The (Not So) Great Experiment

Toward the beginning of the year, I decided I wanted to spin off Wilford Saxton into a kind of serial set of stories. None of them would be terribly long. If a novel is a movie, Saxton’s tales were supposed to be more like T.V. shows. I kind of followed the idea of a single plot per story, but with an overall arch to the series that would let me explain a bit more about the sometimes good guy, sometimes bad guy from Henchmen and Arise. It would also give me a chance to do some of the setup for the forthcoming Transmute, expanding on the bad guys and giving a closer look at why Wilford changes so much between Arise and Transmute. Plus it has Nazis, home-brew monsters, and Sanngrior.


Well, I’m happy to say that series is done and the events of The Brotherhood take place mostly at the same time as the events of Transmute. Unfortunately, I’m gonna have to say the experiment was pretty much a failure in terms of sales. Oh, ah. At some point in the distant future, someone will discover the stories and they’ll give that person a bit deeper look into one of the main characters from the Henchmen series. At some point in the near future, I’ll compile all the stories into an omnibus edition.

If you happen to be interested in the Saxton stories, the links are to your right. Or at least were when I published this. They’re fun reads and only $0.99 each. The compiled omnibus edition will drop at $2.99.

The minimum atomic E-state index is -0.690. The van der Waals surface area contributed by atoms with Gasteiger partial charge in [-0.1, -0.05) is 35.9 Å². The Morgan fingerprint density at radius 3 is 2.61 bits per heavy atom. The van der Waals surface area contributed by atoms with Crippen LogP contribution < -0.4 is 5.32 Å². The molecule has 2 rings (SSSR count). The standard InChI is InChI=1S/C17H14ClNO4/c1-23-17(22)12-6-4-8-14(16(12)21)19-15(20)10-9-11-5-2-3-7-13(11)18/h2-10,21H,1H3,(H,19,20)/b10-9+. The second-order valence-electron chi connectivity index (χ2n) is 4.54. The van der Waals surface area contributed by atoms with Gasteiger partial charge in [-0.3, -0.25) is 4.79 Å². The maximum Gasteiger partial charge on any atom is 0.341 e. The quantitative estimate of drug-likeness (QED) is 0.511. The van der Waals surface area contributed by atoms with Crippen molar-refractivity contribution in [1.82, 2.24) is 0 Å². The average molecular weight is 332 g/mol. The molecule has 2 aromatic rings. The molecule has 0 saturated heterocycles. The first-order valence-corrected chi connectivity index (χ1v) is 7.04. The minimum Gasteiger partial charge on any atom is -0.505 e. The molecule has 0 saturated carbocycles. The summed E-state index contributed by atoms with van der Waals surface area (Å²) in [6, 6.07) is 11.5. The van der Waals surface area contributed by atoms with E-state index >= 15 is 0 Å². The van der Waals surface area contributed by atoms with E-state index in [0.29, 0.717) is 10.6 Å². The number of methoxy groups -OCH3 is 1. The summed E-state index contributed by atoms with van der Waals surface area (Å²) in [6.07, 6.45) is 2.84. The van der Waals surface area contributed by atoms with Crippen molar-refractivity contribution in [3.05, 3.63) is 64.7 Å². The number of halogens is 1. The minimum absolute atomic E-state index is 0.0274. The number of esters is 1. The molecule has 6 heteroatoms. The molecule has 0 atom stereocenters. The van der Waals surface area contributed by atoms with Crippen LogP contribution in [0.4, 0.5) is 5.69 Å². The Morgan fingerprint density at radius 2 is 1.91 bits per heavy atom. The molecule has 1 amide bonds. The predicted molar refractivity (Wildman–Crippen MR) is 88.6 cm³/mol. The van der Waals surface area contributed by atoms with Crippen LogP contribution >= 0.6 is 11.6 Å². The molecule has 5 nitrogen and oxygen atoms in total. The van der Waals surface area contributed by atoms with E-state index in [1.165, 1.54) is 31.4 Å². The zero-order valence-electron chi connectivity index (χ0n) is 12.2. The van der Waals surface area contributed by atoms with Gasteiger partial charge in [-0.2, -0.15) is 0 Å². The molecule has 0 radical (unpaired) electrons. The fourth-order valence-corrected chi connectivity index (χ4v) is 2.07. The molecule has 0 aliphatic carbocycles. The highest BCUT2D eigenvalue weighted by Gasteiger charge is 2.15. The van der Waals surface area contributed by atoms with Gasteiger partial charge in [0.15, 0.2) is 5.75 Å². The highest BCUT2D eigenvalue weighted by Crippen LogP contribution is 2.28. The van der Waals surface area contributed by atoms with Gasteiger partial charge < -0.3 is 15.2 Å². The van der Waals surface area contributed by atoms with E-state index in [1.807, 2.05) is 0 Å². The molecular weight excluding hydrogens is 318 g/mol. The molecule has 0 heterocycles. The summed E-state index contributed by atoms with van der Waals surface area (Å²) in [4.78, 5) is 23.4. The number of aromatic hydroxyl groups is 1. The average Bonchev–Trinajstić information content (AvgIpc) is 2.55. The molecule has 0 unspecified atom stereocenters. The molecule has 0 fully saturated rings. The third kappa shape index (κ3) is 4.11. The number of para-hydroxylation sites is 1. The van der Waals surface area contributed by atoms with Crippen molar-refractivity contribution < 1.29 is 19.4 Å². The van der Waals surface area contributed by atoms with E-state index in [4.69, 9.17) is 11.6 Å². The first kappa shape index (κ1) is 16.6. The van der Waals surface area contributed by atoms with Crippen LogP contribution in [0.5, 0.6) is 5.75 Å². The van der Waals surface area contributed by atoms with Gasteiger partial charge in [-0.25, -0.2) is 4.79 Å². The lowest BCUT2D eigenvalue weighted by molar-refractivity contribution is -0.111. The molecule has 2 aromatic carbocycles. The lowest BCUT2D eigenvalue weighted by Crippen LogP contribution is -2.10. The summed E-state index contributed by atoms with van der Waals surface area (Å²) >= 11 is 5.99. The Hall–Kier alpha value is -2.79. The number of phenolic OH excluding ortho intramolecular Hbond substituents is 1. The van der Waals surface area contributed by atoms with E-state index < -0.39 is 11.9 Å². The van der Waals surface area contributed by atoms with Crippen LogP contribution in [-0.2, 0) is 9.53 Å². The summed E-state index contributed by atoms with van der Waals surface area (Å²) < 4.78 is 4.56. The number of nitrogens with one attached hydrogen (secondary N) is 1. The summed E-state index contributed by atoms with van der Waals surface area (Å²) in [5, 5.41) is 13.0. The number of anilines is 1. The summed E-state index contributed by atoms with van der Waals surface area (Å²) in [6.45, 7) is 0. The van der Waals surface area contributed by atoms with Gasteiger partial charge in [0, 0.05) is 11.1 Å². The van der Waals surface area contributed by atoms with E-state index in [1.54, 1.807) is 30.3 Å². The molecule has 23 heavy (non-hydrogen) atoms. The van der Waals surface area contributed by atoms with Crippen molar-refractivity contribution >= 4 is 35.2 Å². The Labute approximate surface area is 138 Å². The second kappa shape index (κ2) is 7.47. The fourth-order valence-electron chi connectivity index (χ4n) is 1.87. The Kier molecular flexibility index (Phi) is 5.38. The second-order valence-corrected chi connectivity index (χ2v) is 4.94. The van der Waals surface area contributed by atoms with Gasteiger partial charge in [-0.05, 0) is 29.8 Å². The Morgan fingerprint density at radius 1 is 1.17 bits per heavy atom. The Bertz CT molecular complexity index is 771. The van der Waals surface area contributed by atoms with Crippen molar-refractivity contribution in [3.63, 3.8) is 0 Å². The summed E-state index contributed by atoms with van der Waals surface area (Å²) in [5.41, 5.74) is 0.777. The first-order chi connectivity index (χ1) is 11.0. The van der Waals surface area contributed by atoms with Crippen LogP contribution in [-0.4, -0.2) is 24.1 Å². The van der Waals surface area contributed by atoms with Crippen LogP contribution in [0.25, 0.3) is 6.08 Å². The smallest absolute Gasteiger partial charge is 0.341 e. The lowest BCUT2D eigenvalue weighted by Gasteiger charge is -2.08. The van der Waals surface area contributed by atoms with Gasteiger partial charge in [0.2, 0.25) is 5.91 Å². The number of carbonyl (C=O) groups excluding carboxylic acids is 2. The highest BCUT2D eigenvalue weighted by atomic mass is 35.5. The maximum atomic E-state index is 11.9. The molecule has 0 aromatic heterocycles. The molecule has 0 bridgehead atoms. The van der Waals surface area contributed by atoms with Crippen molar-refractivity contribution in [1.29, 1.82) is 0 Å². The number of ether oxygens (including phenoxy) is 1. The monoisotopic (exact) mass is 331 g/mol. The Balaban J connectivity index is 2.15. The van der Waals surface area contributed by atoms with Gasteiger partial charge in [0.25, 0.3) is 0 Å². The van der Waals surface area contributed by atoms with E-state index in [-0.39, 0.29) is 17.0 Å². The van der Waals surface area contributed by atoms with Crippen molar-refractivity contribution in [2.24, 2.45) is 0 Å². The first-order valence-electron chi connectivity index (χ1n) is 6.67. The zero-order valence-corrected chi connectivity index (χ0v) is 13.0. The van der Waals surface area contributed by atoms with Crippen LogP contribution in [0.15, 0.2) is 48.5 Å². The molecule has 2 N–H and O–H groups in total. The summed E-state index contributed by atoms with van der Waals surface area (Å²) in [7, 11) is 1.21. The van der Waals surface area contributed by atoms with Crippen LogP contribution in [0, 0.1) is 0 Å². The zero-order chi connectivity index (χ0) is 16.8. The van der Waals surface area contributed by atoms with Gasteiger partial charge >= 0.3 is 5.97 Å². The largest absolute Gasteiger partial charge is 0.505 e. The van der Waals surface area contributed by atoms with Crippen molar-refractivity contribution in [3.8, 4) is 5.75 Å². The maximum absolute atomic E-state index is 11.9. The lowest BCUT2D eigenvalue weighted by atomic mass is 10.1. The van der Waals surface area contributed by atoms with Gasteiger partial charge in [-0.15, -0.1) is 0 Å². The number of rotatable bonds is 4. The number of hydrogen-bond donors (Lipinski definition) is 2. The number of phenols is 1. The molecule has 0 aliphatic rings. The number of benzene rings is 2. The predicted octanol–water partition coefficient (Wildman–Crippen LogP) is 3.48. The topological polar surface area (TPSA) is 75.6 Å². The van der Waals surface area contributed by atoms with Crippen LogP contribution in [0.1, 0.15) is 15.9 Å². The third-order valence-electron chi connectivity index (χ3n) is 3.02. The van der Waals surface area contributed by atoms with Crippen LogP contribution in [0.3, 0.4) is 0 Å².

What can you take away from this? I’m not entirely certain. The advent of digital publishing has taken a lot of constraints off things like word count. Traditionally, novels are considered to be over 40k words, although in reality most sit between 70k and 300k. The Saxton tales clock in at about 27k each, which puts them firmly into the novella arena. Since it costs exactly as much to publish a 60 page story as it does a 400 page novel, digital publishing and print on demand technology open up the ability for authors to do more exploring and experimentation. Hopefully, the future will see more authors looking at how the written word can be handled. Not every story needs to be a thousand pages long and you don’t always get the same depth or length of story from 60 pages, but it’s nice to live in a world where both the epic novel and the shorter novella can live together.

What do you think? Are novellas just not as inherently interesting as novels?

2 thoughts on “The (Not So) Great Experiment

  1. Love your work Eric but as a reader I always want more substance than a novella. I need to be able to walk away from a book feeling like its made an impact on me and short Books nearly Always fail to do it for me.. That’s a very personal thing and I’m not a fan of most short stories also … I think there is an audience so don’t stop and like I say I love your writing.. Just you did ask so I thought I toss in a view point ….

    • That’s a very valid point. You can’t cover as much ground or as much depth in a novella. I still dig short stories and I’ve got a couple I’m slowly working on that I plan to submit to, uh, someone when they’re done. But, at least for the time being, I’m done with novellas and will be going back to novels again.

Leave a Reply

Fill in your details below or click an icon to log in: Logo

You are commenting using your account. Log Out /  Change )

Twitter picture

You are commenting using your Twitter account. Log Out /  Change )

Facebook photo

You are commenting using your Facebook account. Log Out /  Change )

Connecting to %s

This site uses Akismet to reduce spam. Learn how your comment data is processed.